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April 19, 2017

Thus far, US and global markets have performed well in 2017. In fact, moderate risk investors have enjoyed the best cross the board start to an investment year since 2012, with a “well diversified” 60/40 portfolio up approximately 3.2%.

But despite the respectable year-to-date performance, the mood in the market has changed as investors have grown concerned that business-friendly reforms may fall short of the expectations that ramped consumer sentiment and stocks to new highs.

In addition, economic data over the past month has been mixed.

On the positive side, surveys of consumer and business sentiment continue to show optimism at levels not seen in well over a decade, employment data has been stable, and corporate earnings have improved.

On the negative side, US economic “hard” data (not survey data) is indicating sluggish growth. In fact, it now appears that economic growth in the first quarter was likely well shy of expectations.

The Atlanta Fed issues one of the most widely followed quarterly GDP forecasts. Their latest release shows a familiar downward slope - projections have fallen from a healthy 3% in January to an anemic one-half of one percent.

GDPNow April 2017 (470x353)

Bulls and Bears

Markets in the short-term are always unpredictable, but as we assess recent market activity the delay in tax-cuts and other fiscal stimulus has definitely impacted the mood in the markets of late.

With growing concern that economic stimulus won’t be implemented quickly, some investors are reverting back to low-growth expectations and the all too familiar positioning that entails.

As bullish enthusiasm has waned, bonds have bounced back, recovering about half of their post-election losses. Also of note, the hottest sectors of the post-election rally (minus technology) have given back much of their gains.

As of today, it’s still too soon to know if this is the beginning of a trend change or simply a normal pause / rotation within an uptrend.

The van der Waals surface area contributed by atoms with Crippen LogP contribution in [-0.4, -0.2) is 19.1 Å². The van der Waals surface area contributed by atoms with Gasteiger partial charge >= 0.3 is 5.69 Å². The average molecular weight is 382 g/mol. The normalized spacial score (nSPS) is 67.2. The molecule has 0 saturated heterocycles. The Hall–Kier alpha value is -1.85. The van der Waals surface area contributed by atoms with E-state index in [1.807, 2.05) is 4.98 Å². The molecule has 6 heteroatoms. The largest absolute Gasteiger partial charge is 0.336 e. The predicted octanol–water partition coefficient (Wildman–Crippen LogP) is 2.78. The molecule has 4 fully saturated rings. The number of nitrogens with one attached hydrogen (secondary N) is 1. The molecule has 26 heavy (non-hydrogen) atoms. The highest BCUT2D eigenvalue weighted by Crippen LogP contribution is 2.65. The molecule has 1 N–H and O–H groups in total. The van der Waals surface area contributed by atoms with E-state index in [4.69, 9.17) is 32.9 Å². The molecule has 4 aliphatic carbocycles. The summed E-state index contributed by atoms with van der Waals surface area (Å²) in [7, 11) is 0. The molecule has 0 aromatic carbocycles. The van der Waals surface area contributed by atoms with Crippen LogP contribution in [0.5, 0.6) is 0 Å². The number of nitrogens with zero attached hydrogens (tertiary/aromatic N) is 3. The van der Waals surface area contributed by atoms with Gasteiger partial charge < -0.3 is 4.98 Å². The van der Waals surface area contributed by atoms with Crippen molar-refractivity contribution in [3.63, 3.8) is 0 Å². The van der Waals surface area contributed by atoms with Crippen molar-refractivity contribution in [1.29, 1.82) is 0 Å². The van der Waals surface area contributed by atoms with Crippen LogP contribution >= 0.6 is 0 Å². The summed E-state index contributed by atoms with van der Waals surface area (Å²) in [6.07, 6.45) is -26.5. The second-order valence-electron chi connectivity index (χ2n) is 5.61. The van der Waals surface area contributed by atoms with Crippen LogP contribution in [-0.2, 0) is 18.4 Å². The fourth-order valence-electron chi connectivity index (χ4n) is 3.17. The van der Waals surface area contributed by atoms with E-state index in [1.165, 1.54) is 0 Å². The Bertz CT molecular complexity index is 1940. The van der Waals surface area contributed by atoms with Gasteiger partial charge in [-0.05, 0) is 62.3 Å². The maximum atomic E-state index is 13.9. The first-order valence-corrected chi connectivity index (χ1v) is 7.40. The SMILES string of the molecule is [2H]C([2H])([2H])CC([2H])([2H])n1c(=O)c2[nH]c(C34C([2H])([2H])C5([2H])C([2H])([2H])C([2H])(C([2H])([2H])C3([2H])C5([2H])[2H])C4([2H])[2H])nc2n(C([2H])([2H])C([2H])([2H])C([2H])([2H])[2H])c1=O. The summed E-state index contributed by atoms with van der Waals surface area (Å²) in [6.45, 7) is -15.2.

By year-end, the tax reform and fiscal stimulus questions will hopefully be mostly behind us, but in the near-term, the markets are likely to remain heavily dependent on stimulus news and Fed policy announcements.

Clearly, there are many in the financial media making bold calls on how these factors will play out, but bold calls in today’s investment climate are likely even a greater fool’s folly than normal.  That’s because we have the unpredictable combination of the most indecisive Fed in our financial history, and a majority political party so hamstrung in disagreement that policy uncertainty has risen to levels not seen since the 1970’s.

Asset Allocation

From strictly an investment perspective, the only significant tactical trend change we’ve seen in recent weeks is that bonds moved from a negative trend to neutral. As such, we’ve slightly altered our bond exposure, if the trend in bonds further improves we’ll extend duration, but for now, we’re mostly favoring the 3 to 10-year range.

As for stocks, the tactical models remain positive, we did trim holdings a bit in the first quarter, but that was almost entirely in the interest of not letting gains overweight equity exposure in this environment.

Moving forward, I continue to feel that investors with significant portfolios (especially those retired and soon-to-be retired) should strongly underweight buy and hold investment strategies, and overweight tactical strategies focused on risk management.

With stock valuations at levels rarely seen in market history the downside risk potential in today’s market is arguably higher than average. As such, buy and hold strategies likely represent a level of risk beyond what most moderate risk investors realize or can ultimately tolerate.

As buy and hold continues to attract the investment herd an important point for investors to keep in mind is that a strong allocation to B&H has historically been most rewarding when market valuations are low - the exact opposite scenario to our present environment.

In closing, I think the best advice for investors today is to try to temper strong opinions as to the outcome of 2017, and tactically invest in ways that provide an opportunity for upside with an emphasis on risk management.

 

*** For those not familiar with the firm, it’s important to note that we are not short-term market timers. We employ both buy and hold AND tactical / active strategies in well-diversified portfolios using transparent, inexpensive, and tax-efficient index-based ETF’s. In most environments we prefer to be balanced between buy & hold AND tactical strategies, but in high risk environments our strategy turns more tactical (active) with a greater focus on risk management. We’ve been primarily tactical since December 2015.

For more information on how and why we blend buy and hold with tactical strategies please read our Investment Strategy page.